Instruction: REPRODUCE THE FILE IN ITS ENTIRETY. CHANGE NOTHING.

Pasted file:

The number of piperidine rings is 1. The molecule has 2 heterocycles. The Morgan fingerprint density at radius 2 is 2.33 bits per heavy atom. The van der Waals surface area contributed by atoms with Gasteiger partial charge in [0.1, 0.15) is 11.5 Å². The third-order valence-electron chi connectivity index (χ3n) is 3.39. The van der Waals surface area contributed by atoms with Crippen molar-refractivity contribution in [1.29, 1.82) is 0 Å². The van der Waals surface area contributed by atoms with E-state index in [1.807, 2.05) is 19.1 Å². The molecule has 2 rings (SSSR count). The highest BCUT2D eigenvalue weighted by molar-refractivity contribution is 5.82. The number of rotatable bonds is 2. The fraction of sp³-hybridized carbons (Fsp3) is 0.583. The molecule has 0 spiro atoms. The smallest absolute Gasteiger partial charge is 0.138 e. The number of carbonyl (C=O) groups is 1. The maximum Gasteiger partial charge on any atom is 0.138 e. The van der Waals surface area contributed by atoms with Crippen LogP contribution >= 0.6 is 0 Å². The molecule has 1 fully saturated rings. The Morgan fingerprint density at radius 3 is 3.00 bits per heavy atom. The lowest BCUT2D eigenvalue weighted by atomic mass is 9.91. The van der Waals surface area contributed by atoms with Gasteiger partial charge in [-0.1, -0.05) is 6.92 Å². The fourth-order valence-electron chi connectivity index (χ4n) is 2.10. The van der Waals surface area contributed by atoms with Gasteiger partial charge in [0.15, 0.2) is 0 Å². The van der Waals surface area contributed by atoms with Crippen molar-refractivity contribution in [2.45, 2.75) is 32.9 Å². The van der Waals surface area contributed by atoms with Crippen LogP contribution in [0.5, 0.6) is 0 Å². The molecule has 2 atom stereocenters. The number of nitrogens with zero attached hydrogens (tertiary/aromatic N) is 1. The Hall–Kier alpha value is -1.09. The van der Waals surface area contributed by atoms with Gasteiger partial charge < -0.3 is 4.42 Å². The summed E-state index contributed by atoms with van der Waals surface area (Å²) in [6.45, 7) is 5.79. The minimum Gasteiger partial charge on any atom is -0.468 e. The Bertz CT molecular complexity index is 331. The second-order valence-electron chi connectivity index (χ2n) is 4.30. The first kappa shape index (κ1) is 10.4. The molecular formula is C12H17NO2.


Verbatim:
The number of piperidine rings is 1. The molecule has 2 heterocycles. The Morgan fingerprint density at radius 2 is 2.33 bits per heavy atom. The van der Waals surface area contributed by atoms with Gasteiger partial charge in [0.1, 0.15) is 11.5 Å². The third-order valence-electron chi connectivity index (χ3n) is 3.39. The van der Waals surface area contributed by atoms with Crippen molar-refractivity contribution in [1.29, 1.82) is 0 Å². The van der Waals surface area contributed by atoms with E-state index in [1.807, 2.05) is 19.1 Å². The molecule has 2 rings (SSSR count). The highest BCUT2D eigenvalue weighted by molar-refractivity contribution is 5.82. The number of rotatable bonds is 2. The fraction of sp³-hybridized carbons (Fsp3) is 0.583. The molecule has 0 spiro atoms. The smallest absolute Gasteiger partial charge is 0.138 e. The number of carbonyl (C=O) groups is 1. The maximum Gasteiger partial charge on any atom is 0.138 e. The van der Waals surface area contributed by atoms with Crippen LogP contribution >= 0.6 is 0 Å². The molecule has 1 fully saturated rings. The Morgan fingerprint density at radius 3 is 3.00 bits per heavy atom. The lowest BCUT2D eigenvalue weighted by atomic mass is 9.91. The van der Waals surface area contributed by atoms with Gasteiger partial charge in [-0.1, -0.05) is 6.92 Å². The fourth-order valence-electron chi connectivity index (χ4n) is 2.10. The van der Waals surface area contributed by atoms with Gasteiger partial charge in [0.15, 0.2) is 0 Å². The van der Waals surface area contributed by atoms with Crippen molar-refractivity contribution in [2.45, 2.75) is 32.9 Å². The van der Waals surface area contributed by atoms with Crippen LogP contribution in [0.5, 0.6) is 0 Å². The molecule has 2 atom stereocenters. The number of nitrogens with zero attached hydrogens (tertiary/aromatic N) is 1. The Hall–Kier alpha value is -1.09. The van der Waals surface area contributed by atoms with Gasteiger partial charge < -0.3 is 4.42 Å². The summed E-state index contributed by atoms with van der Waals surface area (Å²) in [6.45, 7) is 5.79. The minimum Gasteiger partial charge on any atom is -0.468 e. The Bertz CT molecular complexity index is 331. The second-order valence-electron chi connectivity index (χ2n) is 4.30. The first kappa shape index (κ1) is 10.4. The molecular formula is C12H17NO2.